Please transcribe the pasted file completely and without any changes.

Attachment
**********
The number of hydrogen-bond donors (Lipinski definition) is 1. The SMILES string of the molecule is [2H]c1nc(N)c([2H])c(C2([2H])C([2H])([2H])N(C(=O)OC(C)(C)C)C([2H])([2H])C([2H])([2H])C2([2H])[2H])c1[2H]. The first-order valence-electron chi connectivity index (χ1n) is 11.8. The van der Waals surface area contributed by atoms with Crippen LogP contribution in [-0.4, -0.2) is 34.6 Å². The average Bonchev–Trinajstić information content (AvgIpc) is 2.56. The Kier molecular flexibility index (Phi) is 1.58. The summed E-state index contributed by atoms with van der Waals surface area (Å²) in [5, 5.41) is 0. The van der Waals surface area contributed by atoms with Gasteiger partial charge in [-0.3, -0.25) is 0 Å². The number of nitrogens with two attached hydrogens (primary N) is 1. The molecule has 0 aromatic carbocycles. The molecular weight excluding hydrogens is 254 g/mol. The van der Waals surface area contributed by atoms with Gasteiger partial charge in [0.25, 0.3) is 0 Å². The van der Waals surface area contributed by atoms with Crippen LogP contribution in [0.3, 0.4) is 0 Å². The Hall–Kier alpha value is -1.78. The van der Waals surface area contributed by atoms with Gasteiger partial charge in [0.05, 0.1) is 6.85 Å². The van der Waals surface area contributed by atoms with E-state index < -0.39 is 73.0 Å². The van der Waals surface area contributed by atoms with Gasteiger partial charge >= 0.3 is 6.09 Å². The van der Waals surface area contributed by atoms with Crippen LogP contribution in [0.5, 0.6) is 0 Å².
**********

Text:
The number of hydrogen-bond donors (Lipinski definition) is 1. The SMILES string of the molecule is [2H]c1nc(N)c([2H])c(C2([2H])C([2H])([2H])N(C(=O)OC(C)(C)C)C([2H])([2H])C([2H])([2H])C2([2H])[2H])c1[2H]. The first-order valence-electron chi connectivity index (χ1n) is 11.8. The van der Waals surface area contributed by atoms with Crippen LogP contribution in [-0.4, -0.2) is 34.6 Å². The average Bonchev–Trinajstić information content (AvgIpc) is 2.56. The Kier molecular flexibility index (Phi) is 1.58. The summed E-state index contributed by atoms with van der Waals surface area (Å²) in [5, 5.41) is 0. The van der Waals surface area contributed by atoms with Gasteiger partial charge in [-0.3, -0.25) is 0 Å². The number of nitrogens with two attached hydrogens (primary N) is 1. The molecule has 0 aromatic carbocycles. The molecular weight excluding hydrogens is 254 g/mol. The van der Waals surface area contributed by atoms with Gasteiger partial charge in [0.25, 0.3) is 0 Å². The van der Waals surface area contributed by atoms with Crippen LogP contribution in [0.3, 0.4) is 0 Å². The Hall–Kier alpha value is -1.78. The van der Waals surface area contributed by atoms with Gasteiger partial charge in [0.05, 0.1) is 6.85 Å². The van der Waals surface area contributed by atoms with E-state index < -0.39 is 73.0 Å². The van der Waals surface area contributed by atoms with Gasteiger partial charge >= 0.3 is 6.09 Å². The van der Waals surface area contributed by atoms with Crippen LogP contribution in [0.5, 0.6) is 0 Å².